Initial experience with the Heartstring proximal anastomotic system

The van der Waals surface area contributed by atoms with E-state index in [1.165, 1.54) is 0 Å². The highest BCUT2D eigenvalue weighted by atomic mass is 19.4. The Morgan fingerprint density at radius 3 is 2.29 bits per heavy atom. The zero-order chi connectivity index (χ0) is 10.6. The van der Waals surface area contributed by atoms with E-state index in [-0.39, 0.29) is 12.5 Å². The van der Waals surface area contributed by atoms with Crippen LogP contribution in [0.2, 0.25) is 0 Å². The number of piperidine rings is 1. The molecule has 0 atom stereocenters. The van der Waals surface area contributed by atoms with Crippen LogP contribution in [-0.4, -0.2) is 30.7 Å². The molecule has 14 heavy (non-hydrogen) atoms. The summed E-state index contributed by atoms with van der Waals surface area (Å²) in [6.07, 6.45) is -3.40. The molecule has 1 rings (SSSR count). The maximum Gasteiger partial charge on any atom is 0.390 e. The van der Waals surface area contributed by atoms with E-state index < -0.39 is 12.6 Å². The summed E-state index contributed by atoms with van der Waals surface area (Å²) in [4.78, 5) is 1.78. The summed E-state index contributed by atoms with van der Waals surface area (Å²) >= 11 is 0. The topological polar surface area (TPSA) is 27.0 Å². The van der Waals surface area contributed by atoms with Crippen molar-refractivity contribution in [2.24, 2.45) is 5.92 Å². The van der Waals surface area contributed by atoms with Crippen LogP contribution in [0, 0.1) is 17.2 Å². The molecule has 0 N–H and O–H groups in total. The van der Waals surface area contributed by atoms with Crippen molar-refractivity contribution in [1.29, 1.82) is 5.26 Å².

AbstractObjectiveManipulation of the aorta has been shown to be associated with postoperative neurologic events after surgical myocardial revascularization when the aorta is diseased. The Heartstring proximal anastomotic system (Guidant, Indianapolis, Ind) is a device designed to assist in the performance of proximal anastomoses with minimal aortic manipulation. We describe our initial experience with this product.MethodsTwelve patients with a diseased aorta who underwent off-pump myocardial revascularization and had their proximal anastomoses performed with the Heartstring device were studied for operative and postoperative outcomes and surgical technique.ResultsThe mean age of the patients was 76 ± 7 years. The estimated EuroSCORE perioperative mortality was 12% ± 8%. The median number of distal anastomoses was 3. In all patients, a saphenous vein graft was anastomosed to the aorta using the Heartstring device. In 5 patients, the radial artery was used as a conduit and connected proximally to a left internal thoracic artery as a Y graft, to a saphenous vein graft as a “horseshoe,” or on the hood of a saphenous vein graft. The operative and postoperative courses were uneventful. Three seals developed cracks and were not used. One seal developed an unravel in its periphery but was used successfully.ConclusionsThe Heartstring proximal anastomotic system is a device that allows the surgeon to perform standard proximal clampless anastomoses. Elderly patients with a diseased aorta may benefit from this device

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